Sometimes known as ‘the winter blues,’ seasonal affective disorder (SAD) is a very real health issue. In Revelstoke, with it’s short and dark winter days, SAD is common.
That’s why Revelstoke sisters Talia and Theresa Camozzi decided to combine their knowledge to write a self-help book on SAD.
Called Healing Winter SAD, the book provides insight and knowledge on the latest research about SAD, as well as gives a blueprint for individuals suffering from SAD can use either by themselves, or with their care teams.
Talia is a registered clinical counsellor, while Theresa is a naturopathic doctor, making them well-qualified to write about a book about SAD.
The two recently took time to speak with freelancer Melissa Jameson about their book.
What made you want to write a book on SAD?
Theresa: “We were talking about our various approaches and what works and what doesn’t and we both just wished everyone could see both of us. You don’t have to re-invent the wheel with winter SAD. It’s not as complicated as some of the other things we treat, so it lends itself well to being in a book. It’s very treatable too.”
Talia: “Something like winter SAD, which is a lot of the same information for people, we thought why don’t we put what we know together and people can create a pretty robust self-care plan. For sure, a lot of people will be able to use it with their medical team, and their wellness team, but it gives a really good starting point.”
Can you speak a little bit about winter SAD in Revelstoke?
Talia: “I’d say some of the people we think are doing the most well because they present a good picture are some of the people who are struggling the most, and they’ve just learned because they’ve been struggling so long. Sometimes when we’re feeling low, especially when we have something like winter SAD, it can seem like we’re very much alone. There are people you would never guess are struggling, because to the outside world they’re doing so well. One of the things we really included in the book is light therapy because light is so important.”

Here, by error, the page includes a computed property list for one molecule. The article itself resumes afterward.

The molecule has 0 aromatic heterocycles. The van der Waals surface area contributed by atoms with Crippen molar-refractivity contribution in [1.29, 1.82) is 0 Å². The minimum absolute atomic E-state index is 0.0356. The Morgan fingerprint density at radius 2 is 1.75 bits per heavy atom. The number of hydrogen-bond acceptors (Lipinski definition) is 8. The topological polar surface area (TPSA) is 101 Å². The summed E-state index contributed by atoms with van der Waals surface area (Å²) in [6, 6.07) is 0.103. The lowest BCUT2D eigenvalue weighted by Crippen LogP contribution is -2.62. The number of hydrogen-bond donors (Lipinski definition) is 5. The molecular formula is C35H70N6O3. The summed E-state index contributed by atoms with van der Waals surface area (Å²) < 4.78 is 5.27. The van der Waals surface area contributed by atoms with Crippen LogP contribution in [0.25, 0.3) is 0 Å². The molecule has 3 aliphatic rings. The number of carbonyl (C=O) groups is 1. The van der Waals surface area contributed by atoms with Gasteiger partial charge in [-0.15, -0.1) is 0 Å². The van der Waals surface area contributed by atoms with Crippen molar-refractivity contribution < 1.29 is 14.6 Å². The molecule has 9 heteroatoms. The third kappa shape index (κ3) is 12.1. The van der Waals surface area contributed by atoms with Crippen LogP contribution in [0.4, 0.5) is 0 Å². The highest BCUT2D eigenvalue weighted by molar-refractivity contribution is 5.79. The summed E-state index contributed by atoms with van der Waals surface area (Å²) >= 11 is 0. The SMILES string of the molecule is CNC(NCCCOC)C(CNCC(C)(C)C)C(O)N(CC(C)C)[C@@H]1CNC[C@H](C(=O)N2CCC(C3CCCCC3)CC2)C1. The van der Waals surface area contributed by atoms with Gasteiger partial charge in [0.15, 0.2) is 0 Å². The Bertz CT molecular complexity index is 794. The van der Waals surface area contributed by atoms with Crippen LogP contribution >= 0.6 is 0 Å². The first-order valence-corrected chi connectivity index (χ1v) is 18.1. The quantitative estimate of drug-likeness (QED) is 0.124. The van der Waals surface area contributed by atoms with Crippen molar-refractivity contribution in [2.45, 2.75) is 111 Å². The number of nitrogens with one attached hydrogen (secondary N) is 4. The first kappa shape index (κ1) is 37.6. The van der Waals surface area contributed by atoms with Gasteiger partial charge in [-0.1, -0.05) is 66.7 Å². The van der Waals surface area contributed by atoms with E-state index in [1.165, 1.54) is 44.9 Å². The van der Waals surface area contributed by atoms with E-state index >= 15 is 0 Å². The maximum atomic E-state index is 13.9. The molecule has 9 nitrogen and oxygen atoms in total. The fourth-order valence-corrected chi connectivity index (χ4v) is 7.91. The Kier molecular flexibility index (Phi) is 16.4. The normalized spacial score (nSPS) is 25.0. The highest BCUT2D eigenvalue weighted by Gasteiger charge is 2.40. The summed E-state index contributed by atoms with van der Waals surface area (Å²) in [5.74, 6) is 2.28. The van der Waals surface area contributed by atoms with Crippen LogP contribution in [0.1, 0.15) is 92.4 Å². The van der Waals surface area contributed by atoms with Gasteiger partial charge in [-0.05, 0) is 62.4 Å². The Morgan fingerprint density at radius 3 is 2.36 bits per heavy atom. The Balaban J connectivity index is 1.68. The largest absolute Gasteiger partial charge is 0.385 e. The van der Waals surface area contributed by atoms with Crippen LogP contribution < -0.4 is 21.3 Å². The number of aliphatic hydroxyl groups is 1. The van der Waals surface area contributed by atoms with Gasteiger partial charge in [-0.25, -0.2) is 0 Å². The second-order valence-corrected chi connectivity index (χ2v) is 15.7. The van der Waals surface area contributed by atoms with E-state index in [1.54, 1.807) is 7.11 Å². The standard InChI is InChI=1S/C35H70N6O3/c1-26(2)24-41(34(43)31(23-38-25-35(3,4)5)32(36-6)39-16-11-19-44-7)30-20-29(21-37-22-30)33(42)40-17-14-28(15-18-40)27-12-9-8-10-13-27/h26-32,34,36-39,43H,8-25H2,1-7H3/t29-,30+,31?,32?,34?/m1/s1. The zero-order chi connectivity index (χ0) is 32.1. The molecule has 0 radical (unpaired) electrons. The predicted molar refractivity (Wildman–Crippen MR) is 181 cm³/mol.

Theresa: “One other thing I would add, it seems that people who have had a change of situation the year before or leading up to the winter seem to be more at risk. So someone who has maybe had an injury and can’t do the normal activities they would do, someone who’s had a baby, somebody who has moved here from a different climate, it seems to put them more at risk.”
“What I’ve seen, because I treat a lot of women, and they will have a lot of other things going on in their lives and a lot of other priorities and responsibilities, if they’ve dealt with it for a number of years it won’t be very high on their priority list because they know that spring is coming eventually and they just are dealing with it. I think we also have a culture in Revelstoke that’s very physical-achievement oriented, and often quite competitive.”
In the book you include several areas of focus: physical, mental, and spiritual. Why did you feel it was important to include all three?
Theresa: “I find that if you use complementary things together it makes them more effective. There were studies on light therapy and adding it with cognitive behavioural therapy counselling. Participants in the study had either light therapy alone, counselling alone, or a combination of the two. They followed up with everybody the year after and they found the remission rate for light therapy and counselling combined was less than the other two groups. I’ve found that in any of the work I do that if you can get the mind, body, and spirit going in the same direction you get a better result.”
Talia: “I think sometimes you want to have an approach that fixes symptoms and we often think of symptoms as being fixable by a physical intervention like our diet or a pill. When we ignore that we really are mental people as well there’s only so much healing our bodies can do.”
Healing Winter Sad is available online by visiting healingwintersad.com.